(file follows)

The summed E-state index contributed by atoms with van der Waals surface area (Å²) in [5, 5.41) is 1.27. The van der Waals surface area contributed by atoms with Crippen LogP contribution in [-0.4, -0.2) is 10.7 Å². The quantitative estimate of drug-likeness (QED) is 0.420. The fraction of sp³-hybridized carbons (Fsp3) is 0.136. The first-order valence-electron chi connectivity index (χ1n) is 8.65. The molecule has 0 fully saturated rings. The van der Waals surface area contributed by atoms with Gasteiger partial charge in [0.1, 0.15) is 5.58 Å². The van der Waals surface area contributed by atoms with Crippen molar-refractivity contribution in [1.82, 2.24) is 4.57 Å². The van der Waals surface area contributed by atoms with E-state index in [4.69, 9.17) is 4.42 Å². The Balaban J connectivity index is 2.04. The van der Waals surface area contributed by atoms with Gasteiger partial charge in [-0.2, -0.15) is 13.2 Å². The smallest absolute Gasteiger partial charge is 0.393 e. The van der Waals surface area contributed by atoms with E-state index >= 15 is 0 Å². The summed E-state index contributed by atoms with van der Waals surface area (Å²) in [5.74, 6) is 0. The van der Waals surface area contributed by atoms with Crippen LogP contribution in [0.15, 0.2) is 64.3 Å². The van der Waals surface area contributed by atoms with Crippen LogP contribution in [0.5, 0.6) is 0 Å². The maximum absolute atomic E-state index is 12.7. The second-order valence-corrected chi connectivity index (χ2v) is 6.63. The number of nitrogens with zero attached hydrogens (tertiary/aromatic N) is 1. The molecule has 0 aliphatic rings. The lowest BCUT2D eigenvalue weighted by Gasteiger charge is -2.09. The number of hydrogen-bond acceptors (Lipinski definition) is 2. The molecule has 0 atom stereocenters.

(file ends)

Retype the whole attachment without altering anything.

The summed E-state index contributed by atoms with van der Waals surface area (Å²) in [5, 5.41) is 1.27. The van der Waals surface area contributed by atoms with Crippen LogP contribution in [-0.4, -0.2) is 10.7 Å². The quantitative estimate of drug-likeness (QED) is 0.420. The fraction of sp³-hybridized carbons (Fsp3) is 0.136. The first-order valence-electron chi connectivity index (χ1n) is 8.65. The molecule has 0 fully saturated rings. The van der Waals surface area contributed by atoms with Gasteiger partial charge in [0.1, 0.15) is 5.58 Å². The van der Waals surface area contributed by atoms with Crippen molar-refractivity contribution in [1.82, 2.24) is 4.57 Å². The van der Waals surface area contributed by atoms with E-state index in [4.69, 9.17) is 4.42 Å². The Balaban J connectivity index is 2.04. The van der Waals surface area contributed by atoms with Gasteiger partial charge in [-0.2, -0.15) is 13.2 Å². The smallest absolute Gasteiger partial charge is 0.393 e. The van der Waals surface area contributed by atoms with E-state index >= 15 is 0 Å². The summed E-state index contributed by atoms with van der Waals surface area (Å²) in [5.74, 6) is 0. The van der Waals surface area contributed by atoms with Crippen LogP contribution in [0.15, 0.2) is 64.3 Å². The van der Waals surface area contributed by atoms with Crippen LogP contribution in [0.5, 0.6) is 0 Å². The maximum absolute atomic E-state index is 12.7. The second-order valence-corrected chi connectivity index (χ2v) is 6.63. The number of nitrogens with zero attached hydrogens (tertiary/aromatic N) is 1. The molecule has 0 aliphatic rings. The lowest BCUT2D eigenvalue weighted by Gasteiger charge is -2.09. The number of hydrogen-bond acceptors (Lipinski definition) is 2. The molecule has 0 atom stereocenters.